Distressing sight seen at the Assembly Hall (the building at the top of Mound Place that looks like Hogwarts with a cool Lawgiver statue of John Knox inside): woman on phone holding lead of little dog with back arched in that unmistakeable I want to do a wee or poo but I know I'll get in trouble if I do it here manner. Woman does not notice dog's distress and continues to speak on phone. Can a passerby (i.e. me, increasingly distressed myself by the imminent dog wee/poo jeopardy) possibly break the social hymen betwixt strangers and alert the phone woman to her pet's situation? The answer turns out to be no, craven that I am. There should be an app for this where you can send a Wee Alert! message to a nearby phone by Bluetooth and save everyone's blushes. Assuming dogs can blush.

Speaking of handy apps, I'm told that there's one for keeping track of everyone in a particular group so you can find each other more easily if the party gets split up (Never Split The Party!). So a bit like the map in World of Warcraft when you've joined a group for a bit of kobold bashing (not a euphemism) I imagine it has a funny name with an 'e' missing like Trackr or Mindr. Very handy. Also quite stalky. 'You spent a long time in the loos just now'. 'I thought you were going straight back to the flat - looks like you took a detour to check out the late night Castrati Rap Battle at the Frooty Goose'. And so on.

Right then. I think I've got all the idle nonsense out of my head now. Thanks awfully for bearing with. And now the reviews (puts on spectacles, shuffles papers).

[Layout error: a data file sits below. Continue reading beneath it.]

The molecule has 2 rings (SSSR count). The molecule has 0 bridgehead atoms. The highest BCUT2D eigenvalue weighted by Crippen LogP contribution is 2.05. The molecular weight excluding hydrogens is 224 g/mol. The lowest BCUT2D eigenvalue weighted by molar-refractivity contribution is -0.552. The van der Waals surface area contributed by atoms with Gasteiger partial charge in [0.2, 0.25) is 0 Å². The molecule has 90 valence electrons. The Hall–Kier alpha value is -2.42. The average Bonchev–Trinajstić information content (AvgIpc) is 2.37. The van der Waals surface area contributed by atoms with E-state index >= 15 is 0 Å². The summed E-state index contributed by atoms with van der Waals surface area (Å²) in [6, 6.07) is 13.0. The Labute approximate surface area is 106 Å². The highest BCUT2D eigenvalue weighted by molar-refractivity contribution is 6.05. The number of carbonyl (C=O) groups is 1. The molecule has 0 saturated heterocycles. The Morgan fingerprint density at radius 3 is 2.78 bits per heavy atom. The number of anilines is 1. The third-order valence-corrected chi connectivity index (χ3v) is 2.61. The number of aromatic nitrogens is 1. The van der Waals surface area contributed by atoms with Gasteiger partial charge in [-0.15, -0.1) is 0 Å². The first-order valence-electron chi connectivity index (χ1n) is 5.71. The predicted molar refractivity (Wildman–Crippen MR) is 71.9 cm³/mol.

Readers of yesterday's post will recall that due to chronic mismanagement of my time, I ended up carrying my laptop around for the entire day for no good reason. This fact in no way affected my enjoyment (or lack thereof) of any of the performances, but I just wanted you to appreciate that I ended up lugging the bastand thing over a distance of several Edinburgh miles without complaint (that last bit isn't true). I'm like that old Greek dude Cissyface or something. I think he had to roll a big ball up a slope only for a giant robot ant to roll it down again I think. I must admit that this was an episode of Ulysses 31 so the original tale may have had moderately less mechanical insects, more's the pity.

The Addams Family
Royal Conservatoire of Scotland
Assembly Hall

Staged by the same company who put on Avenue Q in the same venue last year, this is a great musical comedy. Not just the movie with songs, the plot sees little Wednesday Addams as a young woman falling in love with Lucas Beineke, a nice guy from a normal family. Familial tension and farce ensues, like Meet The Parents crossed with Rocky Horror. Great simple set (they have to be simple at a festival, where the stage is shared by several acts every day) and an effective chorus of grey ancestor spooks making the scenery changes. Strong singing voices, great songs and a few sweet dancing (and fencing) moves. A very professional production.